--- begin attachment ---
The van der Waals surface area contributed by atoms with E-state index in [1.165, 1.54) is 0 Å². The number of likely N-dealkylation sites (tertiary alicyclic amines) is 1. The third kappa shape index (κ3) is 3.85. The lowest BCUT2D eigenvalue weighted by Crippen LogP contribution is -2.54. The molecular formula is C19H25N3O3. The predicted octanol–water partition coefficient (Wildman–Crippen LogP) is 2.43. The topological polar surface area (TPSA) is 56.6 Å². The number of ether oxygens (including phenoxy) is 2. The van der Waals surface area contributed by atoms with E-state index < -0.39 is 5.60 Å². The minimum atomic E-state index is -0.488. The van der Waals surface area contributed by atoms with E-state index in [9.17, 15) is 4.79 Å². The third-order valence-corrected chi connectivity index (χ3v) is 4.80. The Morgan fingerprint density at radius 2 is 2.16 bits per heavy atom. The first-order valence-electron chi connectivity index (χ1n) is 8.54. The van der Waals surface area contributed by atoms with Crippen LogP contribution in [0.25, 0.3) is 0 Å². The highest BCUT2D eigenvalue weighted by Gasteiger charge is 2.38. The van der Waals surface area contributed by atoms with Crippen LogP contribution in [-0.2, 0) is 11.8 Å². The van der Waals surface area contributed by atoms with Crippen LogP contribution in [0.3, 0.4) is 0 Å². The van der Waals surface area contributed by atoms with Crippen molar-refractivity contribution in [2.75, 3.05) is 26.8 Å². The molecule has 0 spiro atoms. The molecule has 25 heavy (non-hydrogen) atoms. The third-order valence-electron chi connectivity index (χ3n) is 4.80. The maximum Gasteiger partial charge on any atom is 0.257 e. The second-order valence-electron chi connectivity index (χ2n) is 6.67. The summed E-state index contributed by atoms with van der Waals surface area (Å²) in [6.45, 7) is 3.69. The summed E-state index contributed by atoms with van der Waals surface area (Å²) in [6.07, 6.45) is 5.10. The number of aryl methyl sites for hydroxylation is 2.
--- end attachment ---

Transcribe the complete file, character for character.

The van der Waals surface area contributed by atoms with E-state index in [1.165, 1.54) is 0 Å². The number of likely N-dealkylation sites (tertiary alicyclic amines) is 1. The third kappa shape index (κ3) is 3.85. The lowest BCUT2D eigenvalue weighted by Crippen LogP contribution is -2.54. The molecular formula is C19H25N3O3. The predicted octanol–water partition coefficient (Wildman–Crippen LogP) is 2.43. The topological polar surface area (TPSA) is 56.6 Å². The number of ether oxygens (including phenoxy) is 2. The van der Waals surface area contributed by atoms with E-state index < -0.39 is 5.60 Å². The minimum atomic E-state index is -0.488. The van der Waals surface area contributed by atoms with E-state index in [9.17, 15) is 4.79 Å². The third-order valence-corrected chi connectivity index (χ3v) is 4.80. The Morgan fingerprint density at radius 2 is 2.16 bits per heavy atom. The first-order valence-electron chi connectivity index (χ1n) is 8.54. The van der Waals surface area contributed by atoms with Crippen LogP contribution in [0.25, 0.3) is 0 Å². The highest BCUT2D eigenvalue weighted by Gasteiger charge is 2.38. The van der Waals surface area contributed by atoms with Crippen LogP contribution in [-0.2, 0) is 11.8 Å². The van der Waals surface area contributed by atoms with Crippen LogP contribution in [0.3, 0.4) is 0 Å². The van der Waals surface area contributed by atoms with Crippen molar-refractivity contribution in [2.75, 3.05) is 26.8 Å². The molecule has 0 spiro atoms. The molecule has 25 heavy (non-hydrogen) atoms. The third-order valence-electron chi connectivity index (χ3n) is 4.80. The maximum Gasteiger partial charge on any atom is 0.257 e. The second-order valence-electron chi connectivity index (χ2n) is 6.67. The summed E-state index contributed by atoms with van der Waals surface area (Å²) in [6.45, 7) is 3.69. The summed E-state index contributed by atoms with van der Waals surface area (Å²) in [6.07, 6.45) is 5.10. The number of aryl methyl sites for hydroxylation is 2.